Excerpts from Thomas Merton's “The Other Side Of Despair”

If in practice the function of organized religion turns out to be nothing more than to justify and to canonize the routines of mass society; if organized religion abdicates its mission to disturb man in the depths of his conscience, and seeks instead simply to “make converts” that will smilingly adjust to the status quo, then it deserves the most serious and uncompromising criticism. Such criticism is not a disloyalty. On the contrary, fidelity to truth and to God demands it. One of the most important aspects of our current biblical-existentialist theology is precisely the prophetic consciousness of a duty to question the claims of any religious practice that collaborates with the “process of leveling” and alienation. ... The false community of mass society is in fact more individualistic than the personalist community envisaged by the Gospels, the koinonia of intersubjective love among persons, which is the church. Mass society is individualistic in the sense that it isolates each individual subject from his immediate neighbor, reducing him to a state of impersonal, purely formal, and abstract relationship with other objectified individuals. In dissolving the more intimate and personal bonds of life in the family and of the small sub-group (the farm, the shop of the artisan, the village, the town, the small business), mass society segregates the individual from the concrete and human “other” and leaves him alone and unaided in the presence of the Faceless, the collective void, the public. Thus, as was said above, mass-man finds himself related not to flesh-and-blood human beings with the same freedom, responsibility, and conflicts as himself, but with idealized typological images: the Führer, the president, the sports star, the teen singer, the space man. ... It is by rigorously confining him within the limits of his own individual nonentity that mass society completely integrates the individual into the mass. The function of the church is, then, not to intensify this process, giving it an inviolable religious sanction and tranquilizing the anguish of the alienated mind by injunctions to obey the state. It is precisely to strengthen the individual person against the one great temptation to surrender, to abdicate his personality, to fall and disappear in the void. “Man,” says Heidegger, “wants to surrender to the world. He tempts himself. He flees from himself and desires to fall into the world. In his everyday talking and curiosity he prepares for himself a permanent temptation to fallenness. ... If in fact the church does nothing to counter this “temptation to fallenness” except call man to subscribe to a few intellectual formulas and then go his way with the rest of the crowd, she will have failed in her gravest responsibility. If, on the other hand, she misunderstands the seriousness of modern theology and lets herself be carried away with a specious enthusiasm for a space-age image of herself, she will equally fail.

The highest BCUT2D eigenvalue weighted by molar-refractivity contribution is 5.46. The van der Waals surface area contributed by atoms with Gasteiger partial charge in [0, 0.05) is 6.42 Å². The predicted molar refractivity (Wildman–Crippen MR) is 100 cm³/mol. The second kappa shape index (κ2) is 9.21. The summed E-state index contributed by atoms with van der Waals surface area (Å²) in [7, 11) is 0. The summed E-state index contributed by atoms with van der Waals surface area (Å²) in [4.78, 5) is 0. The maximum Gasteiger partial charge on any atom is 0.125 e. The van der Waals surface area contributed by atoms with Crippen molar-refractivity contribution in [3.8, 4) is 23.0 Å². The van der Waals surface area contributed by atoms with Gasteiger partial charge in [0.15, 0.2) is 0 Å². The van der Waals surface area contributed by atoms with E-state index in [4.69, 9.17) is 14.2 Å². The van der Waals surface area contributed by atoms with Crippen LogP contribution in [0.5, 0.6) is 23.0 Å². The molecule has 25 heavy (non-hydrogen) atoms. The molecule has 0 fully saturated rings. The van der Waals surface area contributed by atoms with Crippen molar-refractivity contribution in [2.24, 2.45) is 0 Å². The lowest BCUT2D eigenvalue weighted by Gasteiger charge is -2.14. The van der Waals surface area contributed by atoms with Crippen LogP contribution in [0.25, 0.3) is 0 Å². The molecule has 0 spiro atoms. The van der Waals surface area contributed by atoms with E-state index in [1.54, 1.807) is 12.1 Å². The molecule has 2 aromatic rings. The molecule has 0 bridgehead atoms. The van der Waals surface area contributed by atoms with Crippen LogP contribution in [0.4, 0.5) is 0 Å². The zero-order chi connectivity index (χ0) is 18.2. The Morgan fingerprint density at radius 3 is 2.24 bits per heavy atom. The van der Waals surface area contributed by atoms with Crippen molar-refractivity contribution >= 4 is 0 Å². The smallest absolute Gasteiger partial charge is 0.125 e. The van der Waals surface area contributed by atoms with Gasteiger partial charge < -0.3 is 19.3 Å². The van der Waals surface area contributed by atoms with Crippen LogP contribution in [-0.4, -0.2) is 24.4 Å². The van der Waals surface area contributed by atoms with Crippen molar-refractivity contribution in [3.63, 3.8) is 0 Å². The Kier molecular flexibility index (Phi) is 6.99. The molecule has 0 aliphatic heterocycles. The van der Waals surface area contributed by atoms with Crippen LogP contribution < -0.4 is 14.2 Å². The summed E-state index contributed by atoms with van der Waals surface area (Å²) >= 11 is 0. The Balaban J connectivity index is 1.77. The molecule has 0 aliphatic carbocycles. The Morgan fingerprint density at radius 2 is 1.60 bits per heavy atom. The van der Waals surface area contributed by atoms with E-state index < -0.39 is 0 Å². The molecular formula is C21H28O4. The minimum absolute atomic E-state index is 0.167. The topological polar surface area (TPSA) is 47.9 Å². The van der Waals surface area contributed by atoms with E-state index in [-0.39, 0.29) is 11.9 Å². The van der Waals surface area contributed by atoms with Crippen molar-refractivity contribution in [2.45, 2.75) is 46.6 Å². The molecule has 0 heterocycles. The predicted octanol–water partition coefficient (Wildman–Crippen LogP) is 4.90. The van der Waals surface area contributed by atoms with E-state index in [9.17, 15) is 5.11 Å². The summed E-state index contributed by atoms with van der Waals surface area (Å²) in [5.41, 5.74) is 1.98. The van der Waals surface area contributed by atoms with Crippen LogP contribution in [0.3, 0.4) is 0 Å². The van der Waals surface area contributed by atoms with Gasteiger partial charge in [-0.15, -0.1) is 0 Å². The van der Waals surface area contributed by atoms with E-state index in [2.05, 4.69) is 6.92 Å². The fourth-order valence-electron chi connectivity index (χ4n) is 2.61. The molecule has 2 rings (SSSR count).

Further reading: 1. “The Other Side Of Despair” by Thomas Merton